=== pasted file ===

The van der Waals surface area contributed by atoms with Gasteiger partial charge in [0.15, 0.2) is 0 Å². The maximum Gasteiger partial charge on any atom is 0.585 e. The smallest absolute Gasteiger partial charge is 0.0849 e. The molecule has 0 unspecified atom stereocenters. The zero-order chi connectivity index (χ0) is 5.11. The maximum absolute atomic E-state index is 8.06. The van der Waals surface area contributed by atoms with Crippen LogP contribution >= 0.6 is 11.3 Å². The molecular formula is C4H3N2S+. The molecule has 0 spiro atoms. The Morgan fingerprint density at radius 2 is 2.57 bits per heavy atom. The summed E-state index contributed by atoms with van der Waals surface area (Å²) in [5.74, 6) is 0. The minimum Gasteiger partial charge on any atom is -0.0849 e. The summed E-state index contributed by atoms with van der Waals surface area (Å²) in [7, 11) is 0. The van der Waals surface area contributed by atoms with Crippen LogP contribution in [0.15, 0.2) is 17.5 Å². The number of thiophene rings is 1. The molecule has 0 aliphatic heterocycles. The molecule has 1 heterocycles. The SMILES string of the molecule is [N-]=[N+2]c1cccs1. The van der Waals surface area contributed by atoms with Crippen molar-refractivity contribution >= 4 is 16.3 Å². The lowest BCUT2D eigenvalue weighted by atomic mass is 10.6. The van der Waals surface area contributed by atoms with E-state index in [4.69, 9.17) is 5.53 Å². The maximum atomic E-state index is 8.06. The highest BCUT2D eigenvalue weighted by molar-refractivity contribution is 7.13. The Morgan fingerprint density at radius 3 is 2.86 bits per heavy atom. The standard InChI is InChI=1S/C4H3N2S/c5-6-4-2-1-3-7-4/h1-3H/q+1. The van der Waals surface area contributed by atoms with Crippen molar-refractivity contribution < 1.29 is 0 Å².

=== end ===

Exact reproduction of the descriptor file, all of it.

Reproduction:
The van der Waals surface area contributed by atoms with Gasteiger partial charge in [0.15, 0.2) is 0 Å². The maximum Gasteiger partial charge on any atom is 0.585 e. The smallest absolute Gasteiger partial charge is 0.0849 e. The molecule has 0 unspecified atom stereocenters. The zero-order chi connectivity index (χ0) is 5.11. The maximum absolute atomic E-state index is 8.06. The van der Waals surface area contributed by atoms with Crippen LogP contribution >= 0.6 is 11.3 Å². The molecular formula is C4H3N2S+. The molecule has 0 spiro atoms. The Morgan fingerprint density at radius 2 is 2.57 bits per heavy atom. The summed E-state index contributed by atoms with van der Waals surface area (Å²) in [5.74, 6) is 0. The minimum Gasteiger partial charge on any atom is -0.0849 e. The summed E-state index contributed by atoms with van der Waals surface area (Å²) in [7, 11) is 0. The van der Waals surface area contributed by atoms with Crippen LogP contribution in [0.15, 0.2) is 17.5 Å². The number of thiophene rings is 1. The molecule has 0 aliphatic heterocycles. The molecule has 1 heterocycles. The SMILES string of the molecule is [N-]=[N+2]c1cccs1. The van der Waals surface area contributed by atoms with Crippen molar-refractivity contribution >= 4 is 16.3 Å². The lowest BCUT2D eigenvalue weighted by atomic mass is 10.6. The van der Waals surface area contributed by atoms with E-state index in [4.69, 9.17) is 5.53 Å². The maximum atomic E-state index is 8.06. The highest BCUT2D eigenvalue weighted by molar-refractivity contribution is 7.13. The Morgan fingerprint density at radius 3 is 2.86 bits per heavy atom. The standard InChI is InChI=1S/C4H3N2S/c5-6-4-2-1-3-7-4/h1-3H/q+1. The van der Waals surface area contributed by atoms with Crippen molar-refractivity contribution < 1.29 is 0 Å².